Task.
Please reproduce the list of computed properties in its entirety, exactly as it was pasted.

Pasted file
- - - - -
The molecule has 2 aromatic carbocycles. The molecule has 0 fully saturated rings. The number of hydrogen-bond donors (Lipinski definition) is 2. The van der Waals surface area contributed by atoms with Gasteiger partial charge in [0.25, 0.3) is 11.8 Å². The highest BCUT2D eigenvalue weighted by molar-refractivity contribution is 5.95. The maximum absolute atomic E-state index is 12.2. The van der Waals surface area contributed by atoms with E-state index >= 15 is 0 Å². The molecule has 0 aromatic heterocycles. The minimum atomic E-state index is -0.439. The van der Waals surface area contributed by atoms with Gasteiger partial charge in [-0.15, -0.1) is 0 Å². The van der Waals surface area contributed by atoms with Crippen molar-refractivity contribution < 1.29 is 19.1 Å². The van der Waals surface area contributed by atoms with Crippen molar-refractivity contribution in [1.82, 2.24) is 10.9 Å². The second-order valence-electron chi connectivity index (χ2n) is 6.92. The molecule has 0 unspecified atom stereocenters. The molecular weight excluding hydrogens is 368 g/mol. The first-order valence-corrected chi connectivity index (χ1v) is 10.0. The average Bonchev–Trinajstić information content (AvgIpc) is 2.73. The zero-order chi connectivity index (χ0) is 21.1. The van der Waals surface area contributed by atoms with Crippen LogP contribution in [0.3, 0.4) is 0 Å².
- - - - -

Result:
The molecule has 2 aromatic carbocycles. The molecule has 0 fully saturated rings. The number of hydrogen-bond donors (Lipinski definition) is 2. The van der Waals surface area contributed by atoms with Gasteiger partial charge in [0.25, 0.3) is 11.8 Å². The highest BCUT2D eigenvalue weighted by molar-refractivity contribution is 5.95. The maximum absolute atomic E-state index is 12.2. The van der Waals surface area contributed by atoms with E-state index >= 15 is 0 Å². The molecule has 0 aromatic heterocycles. The minimum atomic E-state index is -0.439. The van der Waals surface area contributed by atoms with Gasteiger partial charge in [-0.15, -0.1) is 0 Å². The van der Waals surface area contributed by atoms with Crippen molar-refractivity contribution < 1.29 is 19.1 Å². The van der Waals surface area contributed by atoms with Crippen molar-refractivity contribution in [1.82, 2.24) is 10.9 Å². The second-order valence-electron chi connectivity index (χ2n) is 6.92. The molecule has 0 unspecified atom stereocenters. The molecular weight excluding hydrogens is 368 g/mol. The first-order valence-corrected chi connectivity index (χ1v) is 10.0. The average Bonchev–Trinajstić information content (AvgIpc) is 2.73. The zero-order chi connectivity index (χ0) is 21.1. The van der Waals surface area contributed by atoms with Crippen LogP contribution in [0.3, 0.4) is 0 Å².